Casinos and gambling have played a significant role in shaping societal and cultural aspects. This is while maintaining an air of mystery and allure that draws players from around the globe. As a gaming enthusiast, it is normal that you find interest in activities connected to it. One such is watching movies about it. You find yourself experiencing the thrills and fun of wagering through the characters in the screenplay. From there, you learn new tricks and strategies to utilize for winning big when betting with real money. The films also present a classic avenue to relax and have fun around the things you love doing.
Some of the best movies for this experience have been highlighted above. They include Rounders, Ocean’s Eleven, Casino Royale, 21, and Molly’s Game. Whether you prefer the ambiance of a physical casino or the convenience of online wagering, you are in for a ride. There is no denying the captivating performances and storylines found in these iconic films that have stood the test of time. From riveting biographical accounts of legendary gamblers to high-octane thrillers, these top picks are definitely a brew of entertainment for Kiwis. Their exploration of the themes of theft, card counting, and the seedy underworld lurking beneath the bright lights are sure to fascinate bettors.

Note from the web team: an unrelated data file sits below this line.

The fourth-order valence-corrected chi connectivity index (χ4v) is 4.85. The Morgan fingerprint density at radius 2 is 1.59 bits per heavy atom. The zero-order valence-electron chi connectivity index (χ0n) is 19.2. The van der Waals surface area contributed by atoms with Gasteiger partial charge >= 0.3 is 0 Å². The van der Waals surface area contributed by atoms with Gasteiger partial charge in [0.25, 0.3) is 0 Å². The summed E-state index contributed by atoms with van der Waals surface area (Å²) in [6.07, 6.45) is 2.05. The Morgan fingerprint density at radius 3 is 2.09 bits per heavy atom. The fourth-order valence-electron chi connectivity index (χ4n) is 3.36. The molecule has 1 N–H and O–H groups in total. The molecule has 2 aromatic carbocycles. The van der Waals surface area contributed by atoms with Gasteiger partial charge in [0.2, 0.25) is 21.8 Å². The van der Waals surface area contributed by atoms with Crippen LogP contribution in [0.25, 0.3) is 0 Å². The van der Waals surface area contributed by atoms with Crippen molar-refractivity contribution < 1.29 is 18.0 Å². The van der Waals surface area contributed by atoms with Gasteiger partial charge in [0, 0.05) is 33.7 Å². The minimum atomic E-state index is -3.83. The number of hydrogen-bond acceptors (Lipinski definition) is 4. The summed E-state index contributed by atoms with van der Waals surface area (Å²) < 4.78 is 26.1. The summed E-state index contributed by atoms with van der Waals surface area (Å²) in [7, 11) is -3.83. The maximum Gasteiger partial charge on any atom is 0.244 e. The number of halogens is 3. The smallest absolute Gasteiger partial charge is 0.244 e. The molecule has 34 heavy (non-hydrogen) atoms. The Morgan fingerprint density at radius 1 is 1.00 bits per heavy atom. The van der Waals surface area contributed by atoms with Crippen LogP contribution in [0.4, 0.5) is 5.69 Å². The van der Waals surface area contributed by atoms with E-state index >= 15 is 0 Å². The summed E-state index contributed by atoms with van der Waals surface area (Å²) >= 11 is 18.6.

Don’t miss your favorite movie moments because you have to pee or need a snack. Use the RunPee app (Androidor iPhone) when you go to the movies. We have Peetimes for all wide release films every week, including Drive Away Dolls, Madam Web, One Love, Argylle, I.S.S., and coming soon DUNE part II and many others. We have literally thousands of Peetimes—from classic movies through today’s blockbusters. You can also keep up with movie news and reviews on our blog, or by following us on Twitter @RunPee. If there’s a new film out there, we’ve got your bladder covered.